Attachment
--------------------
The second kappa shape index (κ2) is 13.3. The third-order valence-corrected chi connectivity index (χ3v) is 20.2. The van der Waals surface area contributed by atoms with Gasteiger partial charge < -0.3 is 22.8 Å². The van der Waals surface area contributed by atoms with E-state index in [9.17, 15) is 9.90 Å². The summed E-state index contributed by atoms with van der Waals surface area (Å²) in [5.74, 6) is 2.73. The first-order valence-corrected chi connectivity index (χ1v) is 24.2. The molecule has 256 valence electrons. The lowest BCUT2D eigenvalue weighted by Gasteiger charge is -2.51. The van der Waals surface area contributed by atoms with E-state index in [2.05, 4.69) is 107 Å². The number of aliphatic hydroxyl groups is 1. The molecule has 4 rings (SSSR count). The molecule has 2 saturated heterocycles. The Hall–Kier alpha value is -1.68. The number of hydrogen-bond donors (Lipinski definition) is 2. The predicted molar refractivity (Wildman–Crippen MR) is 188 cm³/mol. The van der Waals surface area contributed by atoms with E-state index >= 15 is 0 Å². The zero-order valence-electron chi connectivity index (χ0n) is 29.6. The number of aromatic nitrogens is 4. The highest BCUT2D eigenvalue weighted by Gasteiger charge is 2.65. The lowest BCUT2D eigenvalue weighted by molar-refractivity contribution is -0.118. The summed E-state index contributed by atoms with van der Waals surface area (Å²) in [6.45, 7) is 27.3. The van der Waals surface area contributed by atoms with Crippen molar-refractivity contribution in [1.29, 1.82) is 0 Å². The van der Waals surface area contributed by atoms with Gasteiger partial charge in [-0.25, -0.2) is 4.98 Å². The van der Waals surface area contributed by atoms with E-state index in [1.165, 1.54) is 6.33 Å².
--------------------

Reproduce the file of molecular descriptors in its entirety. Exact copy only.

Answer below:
The second kappa shape index (κ2) is 13.3. The third-order valence-corrected chi connectivity index (χ3v) is 20.2. The van der Waals surface area contributed by atoms with Gasteiger partial charge < -0.3 is 22.8 Å². The van der Waals surface area contributed by atoms with E-state index in [9.17, 15) is 9.90 Å². The summed E-state index contributed by atoms with van der Waals surface area (Å²) in [5.74, 6) is 2.73. The first-order valence-corrected chi connectivity index (χ1v) is 24.2. The molecule has 256 valence electrons. The lowest BCUT2D eigenvalue weighted by Gasteiger charge is -2.51. The van der Waals surface area contributed by atoms with E-state index in [2.05, 4.69) is 107 Å². The number of aliphatic hydroxyl groups is 1. The molecule has 4 rings (SSSR count). The molecule has 2 saturated heterocycles. The Hall–Kier alpha value is -1.68. The number of hydrogen-bond donors (Lipinski definition) is 2. The predicted molar refractivity (Wildman–Crippen MR) is 188 cm³/mol. The van der Waals surface area contributed by atoms with E-state index >= 15 is 0 Å². The zero-order valence-electron chi connectivity index (χ0n) is 29.6. The number of aromatic nitrogens is 4. The highest BCUT2D eigenvalue weighted by Gasteiger charge is 2.65. The lowest BCUT2D eigenvalue weighted by molar-refractivity contribution is -0.118. The summed E-state index contributed by atoms with van der Waals surface area (Å²) in [6.45, 7) is 27.3. The van der Waals surface area contributed by atoms with Crippen molar-refractivity contribution in [1.29, 1.82) is 0 Å². The van der Waals surface area contributed by atoms with Gasteiger partial charge in [-0.25, -0.2) is 4.98 Å². The van der Waals surface area contributed by atoms with E-state index in [1.165, 1.54) is 6.33 Å².